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 Arithmetic Grid II (Posted on 2014-06-12)
In the following grid:

(1) The numbers in each column form an increasing arithmetic sequence
(2) The numbers in each row form an increasing arithmetic sequence
(3) The X's in each spot indicate how many digits are in the number
(4) A is at least 1200
(5) B is at least 2900

```+---+---+----+----+----+----+----+----+
|  0| XX|  XX|  XX|  XX|  XX|  XX| XXX|
+---+---+----+----+----+----+----+----+
| XX|XXX| XXX| XXX| XXX| XXX| XXX| XXX|
+---+---+----+----+----+----+----+----+
|XXX|XXX| XXX| XXX| XXX| XXX| XXX| XXX|
+---+---+----+----+----+----+----+----+
|XXX|XXX| XXX| XXX| XXX| XXX|XXXX|XXXX|
+---+---+----+----+----+----+----+----+
|XXX|XXX| XXX| XXX|XXXX|XXXX|XXXX|XXXX|
+---+---+----+----+----+----+----+----+
|XXX|XXX| XXX|XXXX|XXXX|XXXX|XXXX|XXXX|
+---+---+----+----+----+----+----+----+
|XXX|XXX|XXXX|XXXX|XXXX|XXXX|XXXX|XXXX|
+---+---+----+----+----+----+----+----+
|XXX|XXX|   A|XXXX|XXXX|XXXX|XXXX|   B|
+---+---+----+----+----+----+----+----+
```
Reconstruct the grid.
An analytic solution is preferred.

 No Solution Yet Submitted by Jer No Rating

Comments: ( Back to comment list | You must be logged in to post comments.)
 Analytical solution | Comment 1 of 2

Let r1 be the common difference among terms in the first row, r2 be the common difference between terms in the second row, etc.

This solution relies on the insight that r1, r2, ..., r7 must themselves form an arithmetic progression, with common difference d.*  Similarly, if c1, c2, ..., c7 are the common differences between terms in the columns, respectively, then these are also an arithmetic progression and share the same common difference d.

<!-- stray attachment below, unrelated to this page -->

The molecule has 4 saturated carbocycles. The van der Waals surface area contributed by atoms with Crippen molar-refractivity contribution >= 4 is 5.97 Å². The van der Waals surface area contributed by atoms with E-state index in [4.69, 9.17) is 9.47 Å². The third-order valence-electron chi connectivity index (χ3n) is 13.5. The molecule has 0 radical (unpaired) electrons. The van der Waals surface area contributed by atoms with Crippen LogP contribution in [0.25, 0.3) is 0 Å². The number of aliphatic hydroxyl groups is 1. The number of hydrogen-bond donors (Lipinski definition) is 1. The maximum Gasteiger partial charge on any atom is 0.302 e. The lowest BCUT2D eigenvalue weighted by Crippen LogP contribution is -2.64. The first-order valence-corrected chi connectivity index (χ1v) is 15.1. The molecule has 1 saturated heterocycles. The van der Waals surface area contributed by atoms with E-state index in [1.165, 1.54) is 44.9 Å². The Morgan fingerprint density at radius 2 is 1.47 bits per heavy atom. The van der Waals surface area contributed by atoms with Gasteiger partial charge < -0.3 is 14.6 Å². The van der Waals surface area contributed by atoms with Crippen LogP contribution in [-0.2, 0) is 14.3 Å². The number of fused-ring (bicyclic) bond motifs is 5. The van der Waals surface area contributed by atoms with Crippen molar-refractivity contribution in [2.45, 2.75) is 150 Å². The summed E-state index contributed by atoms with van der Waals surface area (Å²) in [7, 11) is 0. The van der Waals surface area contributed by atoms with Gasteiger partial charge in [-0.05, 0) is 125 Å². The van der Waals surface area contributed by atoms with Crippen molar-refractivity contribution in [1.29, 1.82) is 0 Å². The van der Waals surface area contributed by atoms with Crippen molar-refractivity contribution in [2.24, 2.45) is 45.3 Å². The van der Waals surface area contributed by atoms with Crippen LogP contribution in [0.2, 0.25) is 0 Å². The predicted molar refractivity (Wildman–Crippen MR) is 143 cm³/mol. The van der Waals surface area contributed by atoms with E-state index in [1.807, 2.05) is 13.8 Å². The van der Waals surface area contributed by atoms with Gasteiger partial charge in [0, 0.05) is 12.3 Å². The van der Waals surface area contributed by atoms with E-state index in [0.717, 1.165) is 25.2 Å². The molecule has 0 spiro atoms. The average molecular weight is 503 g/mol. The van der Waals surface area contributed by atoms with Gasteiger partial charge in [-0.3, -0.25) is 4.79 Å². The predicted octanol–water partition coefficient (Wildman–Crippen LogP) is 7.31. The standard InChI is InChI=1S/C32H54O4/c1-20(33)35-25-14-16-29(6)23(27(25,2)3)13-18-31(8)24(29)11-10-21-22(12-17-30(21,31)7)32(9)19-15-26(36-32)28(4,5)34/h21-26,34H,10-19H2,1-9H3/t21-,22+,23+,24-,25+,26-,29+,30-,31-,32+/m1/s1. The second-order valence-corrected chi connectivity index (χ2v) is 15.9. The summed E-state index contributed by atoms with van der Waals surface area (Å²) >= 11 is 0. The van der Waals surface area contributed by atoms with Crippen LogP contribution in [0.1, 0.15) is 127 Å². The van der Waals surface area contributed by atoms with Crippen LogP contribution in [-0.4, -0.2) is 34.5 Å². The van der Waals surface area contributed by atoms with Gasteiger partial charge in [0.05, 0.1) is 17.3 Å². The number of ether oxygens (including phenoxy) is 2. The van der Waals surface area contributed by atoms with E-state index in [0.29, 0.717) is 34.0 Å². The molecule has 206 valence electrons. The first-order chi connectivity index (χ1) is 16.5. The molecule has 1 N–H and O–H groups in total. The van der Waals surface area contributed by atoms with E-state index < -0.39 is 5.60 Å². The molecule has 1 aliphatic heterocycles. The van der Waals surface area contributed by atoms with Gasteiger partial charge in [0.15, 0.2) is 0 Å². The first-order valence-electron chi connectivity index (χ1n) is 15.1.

We can then compute the value of any individual cell as a combination of r1, c1, d, and its location in the grid (given as the ith row and jth column, starting with 0), as follows:

i,j = i*c1 + j*r1 + i*j*d

So in particular we are told that:

B = 7c1 + 7r1 + 49d >= 2900

A = 7c1 + 2r1 + 14d >= 1200

Also note that cell (3,5) is only three digits, and thus 3c1 + 5r1 + 15d < 1000.

The first row contains 6 two-digit numbers and then becomes a three-digit number in the final column.  This is only possible if r1 = 15 or r1 = 16.

Let r1 = 15.  Plugging this in and doing a little simplfying to the above inequalities gives us the following:

[1]  c1 + 7d >= 400

[2]  c1 + 2d >= 168

[3]  c1 + 5d <= 308

Considering [1] and [3], we can see that 2d must be at least 400 - 308 = 92, so d >= 46.

Considering [2] and [3], we can see that 3d can be no more than 308 - 168 = 140, so d <= 46.67.

Therefore, d = 46.  Plugging this into the above inequalities shows us that 77.3 <= c1 <= 78.3, so c1 = 78.

With r1, c1, and d we can populate the entire grid and confirm that it conforms to all of the conditions of the puzzle:

0 15 30 45 60 75 90 105
78 139 200 261 322 383 444 505
156 263 370 477 584 691 798 905
234 387 540 693 846 999 1152 1305
312 511 710 909 1108 1307 1506 1705
390 635 880 1125 1370 1615 1860 2105
468 759 1050 1341 1632 1923 2214 2505
546 883 1220 1557 1894 2231 2568 2905

* - I briefly thought I had a concise way to show why this is the case but as I worked through the solution the insight I had has escaped me.  I'll leave it to someone less scatterbrained than I am to complete this solution by proving that the differences themselves form an arithmetic progression.

Edited to add: When r1 = 16, we also find that d = 46 but then we get something like 76.2 < c1 < 76.7, so the solution presented above is the only one.

Edited on June 12, 2014, 5:45 pm
 Posted by tomarken on 2014-06-12 17:25:01

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